I Haven’t Written Lately Because Listicles

Celebrity Affair CollageIt’s been a long time since I’ve written a blog post. My paying work picked up its pace over the past several months and the kids are out of school. Something had to give, so I intentionally put blogging on the back burner, as much as it pained me to do it.

I love writing here, because I can write whatever I want, in whatever format I want and with whatever whimsical made-up words I favor. The only problem is, no one pays me to write my weird personal stuff.

I recently started writing for a parenting website that is committed to listicles (an article in list format – Jason says “listicle” sounds like male genitalia). The website has very specific requirements for word count, amongst other rules for achieving ideal SEO (search engine optimization.)

When I started, I found the restrictions…well, restricting, but now, I’ve come to enjoy the challenge of creating an engaging list within the site’s parameters. And I like that I can create these articles with internet research alone and don’t have to talk to any real people or rely on them to send me information. (Introverts unite!…separately, in our own homes)

The real challenge, though, is choosing a topic. I get paid based on the number of times my listicles get clicked on, so it’s in my best interest to pick popular topics. Some of the most-read ones involve shaming celebrities and ideas that have no other value than to shock the reader and allow them to judge people. They’re the train wrecks of the internet. You know the type: Ten Shocking Celebrity Parents Who Don’t Raise Their Kids Right. Yeah, Homey don’t play that. And by “Homey,” I mean me. But…

I found I can dress up the meatloaf – meatloaf being my own preferred topics: women’s reproductive rights, body and fat positivity, and judge not, lest ye be judged. (Yes, the atheist just quoted the Bible.) I can take a topic like Eight Times Celebrities Messed Up Their Marriages – a potential train-wreck article – and give it value. I can turn it into a lesson on not judging others, even celebrities who are always, always in the public eye. I can use the shocking title to grab you and, now that I’ve got your attention, give you something that does more than entertain. I can feed you something that really makes you think and reflect. Example: I wrote this article, 12 Shocking Stories of Women Who Performed Their Own Abortions, and made it into an analysis of why they did it and how restrictive abortion laws can force a woman’s hand. (One of the things I love about the site is they don’t mind if I get political.)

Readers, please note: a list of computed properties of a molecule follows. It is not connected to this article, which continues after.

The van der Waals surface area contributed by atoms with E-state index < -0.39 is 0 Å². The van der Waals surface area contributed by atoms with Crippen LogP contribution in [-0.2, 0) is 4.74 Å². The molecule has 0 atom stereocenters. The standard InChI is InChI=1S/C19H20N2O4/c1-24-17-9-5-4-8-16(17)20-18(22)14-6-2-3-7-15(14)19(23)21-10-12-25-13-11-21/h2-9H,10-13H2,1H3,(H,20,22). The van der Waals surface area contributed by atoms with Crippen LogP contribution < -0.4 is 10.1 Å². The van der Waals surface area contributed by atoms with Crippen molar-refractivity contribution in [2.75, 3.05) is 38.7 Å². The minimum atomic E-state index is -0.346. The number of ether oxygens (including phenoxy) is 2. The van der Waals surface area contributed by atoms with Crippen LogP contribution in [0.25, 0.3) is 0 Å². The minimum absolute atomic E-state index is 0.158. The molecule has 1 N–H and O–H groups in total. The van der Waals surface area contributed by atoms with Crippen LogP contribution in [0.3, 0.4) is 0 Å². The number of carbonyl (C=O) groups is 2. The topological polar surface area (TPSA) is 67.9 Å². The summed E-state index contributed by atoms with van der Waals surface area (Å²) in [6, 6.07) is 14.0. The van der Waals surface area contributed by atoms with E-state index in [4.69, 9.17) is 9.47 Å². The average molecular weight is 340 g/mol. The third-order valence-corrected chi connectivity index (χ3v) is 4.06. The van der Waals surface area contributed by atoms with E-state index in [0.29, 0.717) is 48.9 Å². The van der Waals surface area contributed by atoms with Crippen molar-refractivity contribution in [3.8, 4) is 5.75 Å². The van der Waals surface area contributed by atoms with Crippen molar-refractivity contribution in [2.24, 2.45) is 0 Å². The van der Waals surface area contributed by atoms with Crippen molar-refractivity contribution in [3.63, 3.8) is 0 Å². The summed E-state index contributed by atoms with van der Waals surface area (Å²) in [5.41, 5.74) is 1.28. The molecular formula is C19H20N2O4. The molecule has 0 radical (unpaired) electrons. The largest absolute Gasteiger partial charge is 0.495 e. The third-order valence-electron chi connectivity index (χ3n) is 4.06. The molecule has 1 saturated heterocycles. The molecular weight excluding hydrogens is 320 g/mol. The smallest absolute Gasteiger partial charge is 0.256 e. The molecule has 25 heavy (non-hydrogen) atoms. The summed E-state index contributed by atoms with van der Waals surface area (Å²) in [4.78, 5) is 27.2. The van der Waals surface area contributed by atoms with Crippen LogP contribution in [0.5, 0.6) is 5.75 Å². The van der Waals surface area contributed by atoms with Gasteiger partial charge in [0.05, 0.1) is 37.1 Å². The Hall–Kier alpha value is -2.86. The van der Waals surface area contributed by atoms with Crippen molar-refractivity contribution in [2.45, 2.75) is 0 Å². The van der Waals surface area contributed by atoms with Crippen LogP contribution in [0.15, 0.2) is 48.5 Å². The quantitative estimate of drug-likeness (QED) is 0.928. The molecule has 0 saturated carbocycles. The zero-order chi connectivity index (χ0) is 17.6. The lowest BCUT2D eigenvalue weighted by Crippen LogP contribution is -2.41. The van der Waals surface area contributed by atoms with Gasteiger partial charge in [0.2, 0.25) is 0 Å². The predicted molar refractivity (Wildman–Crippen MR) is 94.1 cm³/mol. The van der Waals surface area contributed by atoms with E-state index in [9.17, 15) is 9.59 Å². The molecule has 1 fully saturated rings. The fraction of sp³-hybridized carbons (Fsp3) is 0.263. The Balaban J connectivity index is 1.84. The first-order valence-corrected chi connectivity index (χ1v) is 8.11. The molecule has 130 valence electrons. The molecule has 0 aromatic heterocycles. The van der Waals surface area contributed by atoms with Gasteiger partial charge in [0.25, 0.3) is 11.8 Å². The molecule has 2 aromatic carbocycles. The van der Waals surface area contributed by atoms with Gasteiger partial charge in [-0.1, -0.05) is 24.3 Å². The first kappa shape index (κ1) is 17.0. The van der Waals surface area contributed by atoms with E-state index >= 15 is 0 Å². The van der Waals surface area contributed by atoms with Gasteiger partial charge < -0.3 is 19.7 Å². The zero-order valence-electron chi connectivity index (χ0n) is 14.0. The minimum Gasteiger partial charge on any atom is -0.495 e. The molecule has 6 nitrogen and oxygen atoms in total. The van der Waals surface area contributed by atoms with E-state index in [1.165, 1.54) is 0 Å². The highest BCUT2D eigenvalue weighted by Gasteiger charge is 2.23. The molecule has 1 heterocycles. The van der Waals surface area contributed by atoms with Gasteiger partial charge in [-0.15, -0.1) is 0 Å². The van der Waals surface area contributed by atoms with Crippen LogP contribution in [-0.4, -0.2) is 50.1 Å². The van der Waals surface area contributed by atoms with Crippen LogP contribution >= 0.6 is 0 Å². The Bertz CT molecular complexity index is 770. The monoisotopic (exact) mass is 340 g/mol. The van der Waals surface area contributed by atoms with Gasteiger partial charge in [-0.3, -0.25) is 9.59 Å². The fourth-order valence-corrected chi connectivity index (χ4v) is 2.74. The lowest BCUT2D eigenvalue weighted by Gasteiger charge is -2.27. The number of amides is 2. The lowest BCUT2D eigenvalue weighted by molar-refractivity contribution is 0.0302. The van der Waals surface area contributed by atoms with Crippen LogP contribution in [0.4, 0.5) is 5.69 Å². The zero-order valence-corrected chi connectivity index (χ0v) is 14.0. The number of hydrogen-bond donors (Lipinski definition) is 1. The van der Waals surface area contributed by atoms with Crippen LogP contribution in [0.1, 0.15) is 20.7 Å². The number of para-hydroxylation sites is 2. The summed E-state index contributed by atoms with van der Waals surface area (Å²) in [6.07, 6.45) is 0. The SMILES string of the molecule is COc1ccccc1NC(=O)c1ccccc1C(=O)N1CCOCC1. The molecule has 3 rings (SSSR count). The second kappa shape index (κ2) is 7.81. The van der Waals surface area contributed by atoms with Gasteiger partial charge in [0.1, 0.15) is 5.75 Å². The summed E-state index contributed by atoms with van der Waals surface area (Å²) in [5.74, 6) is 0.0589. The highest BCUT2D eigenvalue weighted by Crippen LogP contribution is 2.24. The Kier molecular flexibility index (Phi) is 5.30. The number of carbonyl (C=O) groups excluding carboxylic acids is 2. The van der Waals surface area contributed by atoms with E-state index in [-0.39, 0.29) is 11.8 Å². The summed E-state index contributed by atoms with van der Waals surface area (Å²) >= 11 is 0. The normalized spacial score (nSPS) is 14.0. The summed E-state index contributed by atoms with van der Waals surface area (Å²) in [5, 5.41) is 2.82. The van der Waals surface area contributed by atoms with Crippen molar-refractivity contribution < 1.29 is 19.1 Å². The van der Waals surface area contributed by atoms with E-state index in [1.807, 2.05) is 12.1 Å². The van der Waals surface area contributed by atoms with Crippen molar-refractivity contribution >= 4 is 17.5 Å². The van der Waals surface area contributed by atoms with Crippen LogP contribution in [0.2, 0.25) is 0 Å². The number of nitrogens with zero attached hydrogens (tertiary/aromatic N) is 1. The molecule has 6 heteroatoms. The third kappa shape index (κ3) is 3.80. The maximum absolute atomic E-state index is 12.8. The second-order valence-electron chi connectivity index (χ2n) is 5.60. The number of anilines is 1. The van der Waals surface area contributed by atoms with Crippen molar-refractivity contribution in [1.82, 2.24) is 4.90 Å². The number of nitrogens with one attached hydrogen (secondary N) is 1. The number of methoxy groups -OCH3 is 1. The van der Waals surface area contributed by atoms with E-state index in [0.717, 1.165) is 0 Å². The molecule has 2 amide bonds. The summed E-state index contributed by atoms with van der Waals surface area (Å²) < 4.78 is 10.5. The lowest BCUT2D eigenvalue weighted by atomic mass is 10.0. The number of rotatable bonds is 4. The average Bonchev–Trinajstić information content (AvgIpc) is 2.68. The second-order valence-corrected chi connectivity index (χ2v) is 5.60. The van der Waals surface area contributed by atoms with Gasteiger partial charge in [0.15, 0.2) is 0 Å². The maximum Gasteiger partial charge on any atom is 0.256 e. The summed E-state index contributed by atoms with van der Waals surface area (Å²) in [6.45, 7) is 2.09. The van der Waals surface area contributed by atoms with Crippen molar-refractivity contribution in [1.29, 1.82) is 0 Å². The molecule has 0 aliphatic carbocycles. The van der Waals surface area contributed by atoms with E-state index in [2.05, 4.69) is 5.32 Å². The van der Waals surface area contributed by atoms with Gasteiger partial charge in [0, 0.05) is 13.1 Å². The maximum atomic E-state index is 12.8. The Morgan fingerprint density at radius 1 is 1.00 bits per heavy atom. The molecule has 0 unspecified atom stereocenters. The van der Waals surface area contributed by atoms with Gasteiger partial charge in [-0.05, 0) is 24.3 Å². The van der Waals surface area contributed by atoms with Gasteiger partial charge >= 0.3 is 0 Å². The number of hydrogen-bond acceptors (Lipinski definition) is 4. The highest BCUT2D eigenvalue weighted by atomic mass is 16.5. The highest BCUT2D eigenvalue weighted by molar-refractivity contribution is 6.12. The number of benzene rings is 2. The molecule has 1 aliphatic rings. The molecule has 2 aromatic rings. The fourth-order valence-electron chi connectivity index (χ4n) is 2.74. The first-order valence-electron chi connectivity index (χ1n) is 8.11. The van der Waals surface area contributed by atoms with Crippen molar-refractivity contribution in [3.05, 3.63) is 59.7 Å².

So, in the vein of not judging, I have stopped judging listicle-type articles for their titles. I’m not the only writer out there trying to make people think instead of just gawking at disasters. Some listicles actually have substance. But, once I’ve read the content, make no mistake; I will be judging.

It’s Full of Stars

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Several years ago, I walked into a coffee shop. I had some time to kill before an appointment and a good book to read. As I approached the counter and inquired about decaffeinated options, the barista asked me, “What are you reading?” It was Mountains Beyond Mountains, by Tracy Kidder. He hadn’t heard of it but commented that he liked to read but hadn’t read anything recently. I, in an uncharacteristic spurt of extroversion, asked, “What did you like to read?” Then, his eyes lit up, as he began to talk about quantum mechanics and string theory, subjects of which I have an extremely tentative understanding, but his passion for it was captivating. In the few minutes it took my coffee to brew, he explained to me how everything in the universe was made from the same source, if you believe the big bang theory, so the elements in our bodies are the same as those in stars millions of light years away. “We’re all star dust,” he said with child-like delight. Then, my coffee was ready.

The whole conversation lasted less than five minutes, but the star dust thing stuck with me, and I feel just as delighted by the fact as that barista seemed to be. It’s where poetry and science meet. It makes good, logical sense, AND it feels right. The idea that we are made of the same stuff as whatever is on the other side of the universe is calming and comforting to me, and I have integrated the idea into my spiritual contemplations.